On the reliability front, Kellom points to the microcontrollers inherent in the XLS DriveCore product series, which has not so much as required a single firmware update since its launch. Further, the fact that microcontrollers were employed in that particular entry-level product line proves that they offer manufacturing cost advantages as well.

QSC’s CXD Series of processing amplifiers Kellom again points to robustness as a touchstone when it comes to media networking. The Harman mantra there is to enable compatibility with all the popular flavors, but when it comes to networking in large-scale applications, the company has a focus on AVB. Crown and BSS Audio partnered on an AVB demo at the close of last year that built and tested a system with BLU805s and 30 Crown DCi amps networked with AVB. The experiment went well enough for the team to give up a portion of their Thanksgiving weekend for the endeavor.

Adding media networking to amplifiers provides a lot of benefits to designers and can reduce cost, improve performance, and provide additional flexibility in how the system is designed, indicated Ethan Wetzell, platform strategist for Bosch. That manufacturer has added the Electro-Voice RCM-28 OMNEO network and DSP module to its lineup, expanding the reach of its amplifiers into a broader ecosystem. This “allows ever further integration of the amplifiers with other applications and product segments such as intercom, public address, and conferencing,” Wetzell said.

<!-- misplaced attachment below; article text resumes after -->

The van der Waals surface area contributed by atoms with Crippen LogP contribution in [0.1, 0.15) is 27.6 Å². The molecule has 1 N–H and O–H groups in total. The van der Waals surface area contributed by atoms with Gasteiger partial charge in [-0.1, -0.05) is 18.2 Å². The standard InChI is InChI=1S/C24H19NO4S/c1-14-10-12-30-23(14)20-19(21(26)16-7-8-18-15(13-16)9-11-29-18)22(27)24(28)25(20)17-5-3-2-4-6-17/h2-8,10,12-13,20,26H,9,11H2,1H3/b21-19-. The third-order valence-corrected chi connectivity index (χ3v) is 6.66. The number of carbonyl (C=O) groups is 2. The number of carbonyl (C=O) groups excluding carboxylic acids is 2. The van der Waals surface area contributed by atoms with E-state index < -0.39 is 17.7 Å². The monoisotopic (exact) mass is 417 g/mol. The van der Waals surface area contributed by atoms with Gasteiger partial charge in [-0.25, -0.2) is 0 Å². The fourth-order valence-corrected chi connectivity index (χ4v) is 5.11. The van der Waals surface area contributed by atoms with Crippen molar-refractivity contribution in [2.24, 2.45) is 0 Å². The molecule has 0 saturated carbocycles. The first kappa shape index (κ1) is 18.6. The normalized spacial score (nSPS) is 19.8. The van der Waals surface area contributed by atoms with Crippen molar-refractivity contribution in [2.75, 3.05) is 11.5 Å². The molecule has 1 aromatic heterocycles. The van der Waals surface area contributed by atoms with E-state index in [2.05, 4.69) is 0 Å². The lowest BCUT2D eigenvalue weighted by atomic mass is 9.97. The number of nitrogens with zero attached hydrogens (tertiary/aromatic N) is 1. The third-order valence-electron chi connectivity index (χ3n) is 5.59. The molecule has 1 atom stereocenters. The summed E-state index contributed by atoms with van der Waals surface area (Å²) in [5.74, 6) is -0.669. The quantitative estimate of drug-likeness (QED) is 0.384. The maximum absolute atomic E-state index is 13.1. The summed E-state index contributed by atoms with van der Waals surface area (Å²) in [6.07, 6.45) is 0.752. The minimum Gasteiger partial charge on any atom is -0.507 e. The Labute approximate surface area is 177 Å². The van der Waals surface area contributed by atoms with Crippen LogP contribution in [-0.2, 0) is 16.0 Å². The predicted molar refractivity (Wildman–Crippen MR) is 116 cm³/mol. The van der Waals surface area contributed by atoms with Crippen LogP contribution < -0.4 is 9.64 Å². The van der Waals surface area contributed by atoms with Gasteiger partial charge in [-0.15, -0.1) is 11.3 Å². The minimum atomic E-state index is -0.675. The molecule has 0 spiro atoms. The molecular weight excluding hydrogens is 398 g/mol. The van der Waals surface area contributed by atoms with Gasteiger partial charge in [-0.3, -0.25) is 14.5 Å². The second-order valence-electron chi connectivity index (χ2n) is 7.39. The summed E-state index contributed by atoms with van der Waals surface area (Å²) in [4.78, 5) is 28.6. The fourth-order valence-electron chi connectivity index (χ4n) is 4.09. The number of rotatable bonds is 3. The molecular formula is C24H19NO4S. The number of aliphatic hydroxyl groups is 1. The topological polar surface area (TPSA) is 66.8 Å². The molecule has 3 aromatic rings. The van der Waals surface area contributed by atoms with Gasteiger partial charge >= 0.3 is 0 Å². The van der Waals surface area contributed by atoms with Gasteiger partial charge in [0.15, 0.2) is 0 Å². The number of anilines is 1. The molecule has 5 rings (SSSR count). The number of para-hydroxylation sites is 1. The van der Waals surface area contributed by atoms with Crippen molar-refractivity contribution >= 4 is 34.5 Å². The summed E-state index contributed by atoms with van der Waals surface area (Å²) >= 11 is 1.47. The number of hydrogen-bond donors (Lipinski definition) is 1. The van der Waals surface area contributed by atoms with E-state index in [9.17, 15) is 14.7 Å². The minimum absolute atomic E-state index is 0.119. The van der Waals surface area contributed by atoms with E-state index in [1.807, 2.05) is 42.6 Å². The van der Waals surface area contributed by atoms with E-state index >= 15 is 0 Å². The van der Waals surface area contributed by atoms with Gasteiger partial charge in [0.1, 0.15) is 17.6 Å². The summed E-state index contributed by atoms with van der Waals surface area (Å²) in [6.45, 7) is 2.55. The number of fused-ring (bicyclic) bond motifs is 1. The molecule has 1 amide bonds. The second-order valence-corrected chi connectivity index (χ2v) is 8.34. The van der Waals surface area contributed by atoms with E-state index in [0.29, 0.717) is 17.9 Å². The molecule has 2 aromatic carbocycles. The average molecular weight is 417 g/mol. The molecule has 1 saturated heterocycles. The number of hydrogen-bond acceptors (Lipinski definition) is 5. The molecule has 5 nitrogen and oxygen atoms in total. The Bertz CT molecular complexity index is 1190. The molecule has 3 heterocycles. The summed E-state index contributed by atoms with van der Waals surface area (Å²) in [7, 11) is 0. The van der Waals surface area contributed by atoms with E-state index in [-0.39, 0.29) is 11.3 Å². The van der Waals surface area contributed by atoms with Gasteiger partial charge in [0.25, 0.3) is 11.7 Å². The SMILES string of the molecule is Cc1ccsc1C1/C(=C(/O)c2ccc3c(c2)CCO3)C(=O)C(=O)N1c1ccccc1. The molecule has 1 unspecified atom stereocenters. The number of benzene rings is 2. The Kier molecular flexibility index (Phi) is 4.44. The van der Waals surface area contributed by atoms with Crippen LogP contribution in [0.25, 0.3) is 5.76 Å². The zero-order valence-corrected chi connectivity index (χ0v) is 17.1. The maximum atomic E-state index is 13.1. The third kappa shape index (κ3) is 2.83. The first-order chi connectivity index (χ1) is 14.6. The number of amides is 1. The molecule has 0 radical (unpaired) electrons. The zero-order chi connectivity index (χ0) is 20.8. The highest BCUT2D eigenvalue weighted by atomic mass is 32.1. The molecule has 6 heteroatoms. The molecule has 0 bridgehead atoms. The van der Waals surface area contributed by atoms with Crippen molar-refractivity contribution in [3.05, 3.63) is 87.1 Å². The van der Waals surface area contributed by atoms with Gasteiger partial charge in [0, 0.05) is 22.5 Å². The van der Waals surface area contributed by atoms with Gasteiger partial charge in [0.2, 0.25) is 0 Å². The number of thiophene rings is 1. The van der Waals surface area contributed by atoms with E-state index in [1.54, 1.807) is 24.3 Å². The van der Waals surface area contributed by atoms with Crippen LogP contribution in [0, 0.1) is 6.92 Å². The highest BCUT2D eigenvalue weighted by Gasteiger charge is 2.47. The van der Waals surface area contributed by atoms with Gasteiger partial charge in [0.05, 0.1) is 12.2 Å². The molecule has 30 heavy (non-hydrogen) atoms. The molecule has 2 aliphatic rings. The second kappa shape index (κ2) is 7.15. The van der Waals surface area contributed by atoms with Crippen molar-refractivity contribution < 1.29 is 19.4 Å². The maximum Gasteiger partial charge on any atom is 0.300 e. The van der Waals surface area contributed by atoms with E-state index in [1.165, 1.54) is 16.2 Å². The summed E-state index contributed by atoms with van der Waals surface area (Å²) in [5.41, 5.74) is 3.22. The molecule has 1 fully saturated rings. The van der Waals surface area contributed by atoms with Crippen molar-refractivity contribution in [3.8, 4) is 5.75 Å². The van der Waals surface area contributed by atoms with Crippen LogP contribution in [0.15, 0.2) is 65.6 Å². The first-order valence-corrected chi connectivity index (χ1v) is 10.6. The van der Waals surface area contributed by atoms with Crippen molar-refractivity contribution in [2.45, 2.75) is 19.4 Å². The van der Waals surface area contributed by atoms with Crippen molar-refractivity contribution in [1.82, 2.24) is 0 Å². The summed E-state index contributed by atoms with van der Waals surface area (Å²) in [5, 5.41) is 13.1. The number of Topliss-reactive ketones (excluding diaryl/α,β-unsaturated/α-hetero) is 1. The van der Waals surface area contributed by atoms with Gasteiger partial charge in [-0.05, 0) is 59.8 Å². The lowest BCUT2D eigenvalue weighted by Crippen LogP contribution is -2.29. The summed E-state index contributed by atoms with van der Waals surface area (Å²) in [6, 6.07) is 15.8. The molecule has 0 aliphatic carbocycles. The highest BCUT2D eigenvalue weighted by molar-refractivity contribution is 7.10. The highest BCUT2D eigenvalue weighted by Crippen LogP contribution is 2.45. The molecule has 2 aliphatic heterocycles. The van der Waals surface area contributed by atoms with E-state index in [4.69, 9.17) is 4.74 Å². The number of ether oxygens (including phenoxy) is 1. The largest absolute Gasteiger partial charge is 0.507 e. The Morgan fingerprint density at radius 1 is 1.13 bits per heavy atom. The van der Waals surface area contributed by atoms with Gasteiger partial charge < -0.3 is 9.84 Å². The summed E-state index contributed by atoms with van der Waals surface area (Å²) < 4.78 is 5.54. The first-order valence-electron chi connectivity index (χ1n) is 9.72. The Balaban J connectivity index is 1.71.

Media networking is making smart amplifiers even smarter, allowing users to use them as a central hub or an edge device in a system, or both. “Traditionally, there has always been a hierarchy of devices and key roles that were fairly clearly defined for each,” Wetzell observed. “Inputs were handled at the mixer, mixing and processing was done in the central matrix, and things got louder in the amplifier. Media network has changed a lot of that. I can mix and match operations and functions in different applications and products as I need to. I can centralize or decentralize features and functions in a way that is most appropriate for a given application.”

Decentralization allows users to place audio processing precisely where they need it, a strength that Lab.gruppen made a key aspect of its Lucia launch at InfoComm last year. Fitting well within the “smaller, faster, better” category, Lucia is all about installation efficiency and simplified configuration.